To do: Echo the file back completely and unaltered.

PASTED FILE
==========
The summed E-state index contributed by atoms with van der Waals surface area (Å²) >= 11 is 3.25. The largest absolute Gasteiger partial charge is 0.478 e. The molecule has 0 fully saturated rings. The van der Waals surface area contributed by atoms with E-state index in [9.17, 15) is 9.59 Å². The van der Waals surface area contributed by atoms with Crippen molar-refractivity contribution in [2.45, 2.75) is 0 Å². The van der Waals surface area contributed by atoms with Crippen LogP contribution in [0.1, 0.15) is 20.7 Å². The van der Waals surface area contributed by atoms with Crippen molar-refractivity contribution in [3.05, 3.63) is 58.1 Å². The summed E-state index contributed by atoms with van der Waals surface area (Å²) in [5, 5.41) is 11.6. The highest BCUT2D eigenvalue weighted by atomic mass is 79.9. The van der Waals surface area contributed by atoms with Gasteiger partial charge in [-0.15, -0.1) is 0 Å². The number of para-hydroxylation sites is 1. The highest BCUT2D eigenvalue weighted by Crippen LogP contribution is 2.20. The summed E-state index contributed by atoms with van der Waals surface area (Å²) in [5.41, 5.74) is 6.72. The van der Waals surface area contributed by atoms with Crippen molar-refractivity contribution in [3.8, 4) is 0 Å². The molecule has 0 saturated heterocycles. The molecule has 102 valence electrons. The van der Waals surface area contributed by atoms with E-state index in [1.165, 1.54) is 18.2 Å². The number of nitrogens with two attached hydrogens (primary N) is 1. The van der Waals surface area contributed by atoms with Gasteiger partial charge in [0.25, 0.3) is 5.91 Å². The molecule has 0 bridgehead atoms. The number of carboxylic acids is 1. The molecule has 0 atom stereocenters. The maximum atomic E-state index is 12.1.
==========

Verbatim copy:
The summed E-state index contributed by atoms with van der Waals surface area (Å²) >= 11 is 3.25. The largest absolute Gasteiger partial charge is 0.478 e. The molecule has 0 fully saturated rings. The van der Waals surface area contributed by atoms with E-state index in [9.17, 15) is 9.59 Å². The van der Waals surface area contributed by atoms with Crippen molar-refractivity contribution in [2.45, 2.75) is 0 Å². The van der Waals surface area contributed by atoms with Crippen LogP contribution in [0.1, 0.15) is 20.7 Å². The van der Waals surface area contributed by atoms with Crippen molar-refractivity contribution in [3.05, 3.63) is 58.1 Å². The summed E-state index contributed by atoms with van der Waals surface area (Å²) in [5, 5.41) is 11.6. The highest BCUT2D eigenvalue weighted by atomic mass is 79.9. The van der Waals surface area contributed by atoms with Gasteiger partial charge in [-0.15, -0.1) is 0 Å². The number of para-hydroxylation sites is 1. The highest BCUT2D eigenvalue weighted by Crippen LogP contribution is 2.20. The summed E-state index contributed by atoms with van der Waals surface area (Å²) in [5.41, 5.74) is 6.72. The van der Waals surface area contributed by atoms with Crippen molar-refractivity contribution in [3.8, 4) is 0 Å². The molecule has 0 saturated heterocycles. The molecule has 102 valence electrons. The van der Waals surface area contributed by atoms with E-state index in [1.165, 1.54) is 18.2 Å². The number of nitrogens with two attached hydrogens (primary N) is 1. The van der Waals surface area contributed by atoms with Gasteiger partial charge in [0.25, 0.3) is 5.91 Å². The molecule has 0 bridgehead atoms. The number of carboxylic acids is 1. The molecule has 0 atom stereocenters. The maximum atomic E-state index is 12.1.